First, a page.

by Matthew Perrone
AP Health Writer
November 9, 2010
For the second time this year, federal
inspectors have dismissed allegations by
Food and Drug Administration
scientists who say they were pressured and harassed by their
managers into approving medical devices against their judgment.
The office of inspector general for the Department of Health and
Human Services, which oversees the FDA, concluded there is "no
evidence of retaliation" against the employees, according to a
one-page memo obtained by The Associated Press.
The memo, dated Oct.
14, concludes "this case is closed."
The inspector general reached a similar finding in February, but
agreed to reopen the investigation at the request of federal
lawmakers and advocacy groups, including the Project on Government
Oversight. The groups complained that the previous investigation was
too narrow and did not look into allegations of misconduct that fell
short of criminal violations.
A spokesman for the inspector general declined to comment beyond the
Nine current and former FDA medical device reviewers have alleged
since 2008 that agency managers improperly overruled their opinions
and tried to intimidate them when they went public with their
concerns. At issue are
CT scanners and other medical
devices that use radiation to detect or treat diseases.
Many of the devices allow lifelike
pictures of the human anatomy, but carry a higher risk from
radiation than older scans such as X-rays.
In the last year, hundreds of radiation overdoses have been reported
with imaging devices, particularly CT scanners, used by hospitals
across the country. The whistleblowers have argued that these
problems underscore the concerns they raised about such devices.
But in a separate announcement Tuesday, the FDA said it has
concluded that CT scanners are safe when used properly. After more
than a year of investigation, the agency said, the overdoses
probably resulted from improper use by imaging technicians.
The agency recommends several manufacturing changes to make scanners
safer to use, including automatic warnings that alert machine
operators when radiation doses exceed recommended levels.
The FDA whistleblowers point to multiple occasions in which managers
overruled their rejections of medical scanners, without properly
documenting the reason, as required by FDA regulations. At least
three of the whistleblowers have left the agency in the last year,
saying their contracts were terminated after they sent letters of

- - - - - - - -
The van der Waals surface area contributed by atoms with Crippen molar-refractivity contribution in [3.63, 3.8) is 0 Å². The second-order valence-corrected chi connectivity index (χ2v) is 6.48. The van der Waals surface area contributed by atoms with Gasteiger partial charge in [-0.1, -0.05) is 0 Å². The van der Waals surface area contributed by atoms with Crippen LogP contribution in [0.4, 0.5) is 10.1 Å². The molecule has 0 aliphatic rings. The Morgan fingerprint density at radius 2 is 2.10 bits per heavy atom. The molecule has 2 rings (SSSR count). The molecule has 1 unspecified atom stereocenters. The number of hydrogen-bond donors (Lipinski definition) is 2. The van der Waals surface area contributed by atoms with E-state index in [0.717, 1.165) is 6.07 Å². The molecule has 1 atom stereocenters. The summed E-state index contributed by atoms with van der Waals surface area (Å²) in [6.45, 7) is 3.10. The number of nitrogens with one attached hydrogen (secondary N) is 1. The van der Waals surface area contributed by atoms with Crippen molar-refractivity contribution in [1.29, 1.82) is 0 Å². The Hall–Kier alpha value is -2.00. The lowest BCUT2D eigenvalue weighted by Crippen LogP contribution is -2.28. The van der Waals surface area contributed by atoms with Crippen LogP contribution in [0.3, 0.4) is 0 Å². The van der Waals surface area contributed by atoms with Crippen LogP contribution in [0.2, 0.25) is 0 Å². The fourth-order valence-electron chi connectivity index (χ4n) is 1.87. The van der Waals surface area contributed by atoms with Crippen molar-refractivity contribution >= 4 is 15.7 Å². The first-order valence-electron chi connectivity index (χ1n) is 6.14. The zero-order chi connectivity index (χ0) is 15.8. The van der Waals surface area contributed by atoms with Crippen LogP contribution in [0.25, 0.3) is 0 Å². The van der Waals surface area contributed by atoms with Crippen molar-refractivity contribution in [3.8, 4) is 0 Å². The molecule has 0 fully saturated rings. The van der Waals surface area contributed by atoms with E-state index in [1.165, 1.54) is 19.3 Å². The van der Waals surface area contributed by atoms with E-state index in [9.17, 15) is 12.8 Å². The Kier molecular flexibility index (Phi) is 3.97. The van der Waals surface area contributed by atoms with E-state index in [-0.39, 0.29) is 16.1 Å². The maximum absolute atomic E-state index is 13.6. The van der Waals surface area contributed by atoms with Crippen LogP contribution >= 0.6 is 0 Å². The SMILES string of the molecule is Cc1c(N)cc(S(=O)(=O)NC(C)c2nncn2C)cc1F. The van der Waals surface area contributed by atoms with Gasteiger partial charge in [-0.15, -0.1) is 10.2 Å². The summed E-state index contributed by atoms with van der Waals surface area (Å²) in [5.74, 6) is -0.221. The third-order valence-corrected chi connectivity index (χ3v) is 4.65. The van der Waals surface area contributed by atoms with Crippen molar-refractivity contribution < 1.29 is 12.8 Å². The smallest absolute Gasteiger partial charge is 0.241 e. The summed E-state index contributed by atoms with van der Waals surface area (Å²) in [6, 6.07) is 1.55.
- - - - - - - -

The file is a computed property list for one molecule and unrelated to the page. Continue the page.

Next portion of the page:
complaint to Congress, the administration and other outside groups.
One of those whistleblowers, Dr. Julian Nicholas, said he has
never been interviewed by the inspector general's office.
Nicholas, an Oxford-trained intestinal
specialist, said that his contract as a medical reviewer was
terminated after he repeatedly opposed approving a CT scanner for
routine colon cancer screening. Nicholas said that he objected to
exposing otherwise healthy patients to the cancer risks of routine
"It's hard for me to believe this
was a bona fide investigation when they haven't even contacted
the people who reported these violations," said Nicholas, now a
practicing gastroenterologist at the Scripps Clinic in San
"Such a huge amount of money is at
stake and so many people are affected, that for the (office of
inspector general) not to conduct a credible investigation is
criminal in itself."
FDA's device leadership shared the
results of the latest investigation with employees last week,
according to a Nov. 5 e-mail obtained by The Associated Press.
The e-mail was written by Dr. Jeffrey Shuren, head of the
FDA's Center for Devices and Radiological Health, to members
of his staff.
In it he said the investigation found no
evidence of retaliation against the scientists who complained nor
"material violation of rules with
respect to documenting significant decisions."
Shuren pointed out in his e-mail that
the FDA hired a private contractor last spring to review the device
unit's structure and make recommendations for improving relations
between scientists and management.
The contractor recommended changes in
internal communications and training opportunities, Shuren said.